The Canela: kinship, ritual, and sex in an Amazonian tribe

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Wadsworth/Thomson Learning, 2004 - Social Science - 153 pages
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This text is a case study of one people, the Canela, which traces changes through time, a group uniquely held together by social and sexual bonds, and reveals the ethnographer's fieldwork practices. The authors present much of the material through short narratives and examples and Native points of view are expressed through their diaries. The reader is introduced to the Canela with an account of one of the author's arrivals in the tribe. This is followed by a brief history of the Canela that clarifies how the network of the kinship system holds the society together, and how the unusual sex practices create satisfying bonds among the people. The case study also shows how the practice of rituals affirms the group way of life for the individual. Many contemporary influences have caused the gradual demise of the Canela way of life. The case study concludes with an epilogue on the Canela's future adaptation to Brazilian life.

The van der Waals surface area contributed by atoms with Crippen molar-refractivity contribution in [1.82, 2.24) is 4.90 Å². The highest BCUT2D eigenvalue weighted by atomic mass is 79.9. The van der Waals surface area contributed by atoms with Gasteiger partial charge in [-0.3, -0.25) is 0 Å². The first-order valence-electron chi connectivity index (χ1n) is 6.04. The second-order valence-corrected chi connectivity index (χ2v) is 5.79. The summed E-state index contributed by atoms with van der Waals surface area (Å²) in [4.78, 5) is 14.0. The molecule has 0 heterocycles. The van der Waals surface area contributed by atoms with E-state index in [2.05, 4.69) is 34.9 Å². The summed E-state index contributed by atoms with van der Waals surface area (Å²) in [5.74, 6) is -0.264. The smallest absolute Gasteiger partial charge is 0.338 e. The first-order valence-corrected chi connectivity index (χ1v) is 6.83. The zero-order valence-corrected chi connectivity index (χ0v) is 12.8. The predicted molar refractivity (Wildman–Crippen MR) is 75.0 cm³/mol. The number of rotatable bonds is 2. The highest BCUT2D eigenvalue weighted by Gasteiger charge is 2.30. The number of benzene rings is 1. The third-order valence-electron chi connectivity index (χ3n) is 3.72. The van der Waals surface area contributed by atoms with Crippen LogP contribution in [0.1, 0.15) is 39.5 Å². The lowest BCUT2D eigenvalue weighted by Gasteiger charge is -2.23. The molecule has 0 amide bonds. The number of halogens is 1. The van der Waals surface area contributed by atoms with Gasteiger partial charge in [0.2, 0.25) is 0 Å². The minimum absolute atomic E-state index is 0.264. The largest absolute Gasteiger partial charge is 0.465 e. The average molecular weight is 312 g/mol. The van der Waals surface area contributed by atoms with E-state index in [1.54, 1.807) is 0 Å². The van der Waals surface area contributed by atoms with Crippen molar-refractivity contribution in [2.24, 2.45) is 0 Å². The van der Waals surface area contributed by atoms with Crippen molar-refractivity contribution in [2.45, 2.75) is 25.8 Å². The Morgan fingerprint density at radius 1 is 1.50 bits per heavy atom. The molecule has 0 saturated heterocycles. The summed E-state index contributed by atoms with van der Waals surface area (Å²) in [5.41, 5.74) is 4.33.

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Contents

A First Visit to the Canela
9
The Web of Kinship
45
Other Forms of Kinship
61
Copyright

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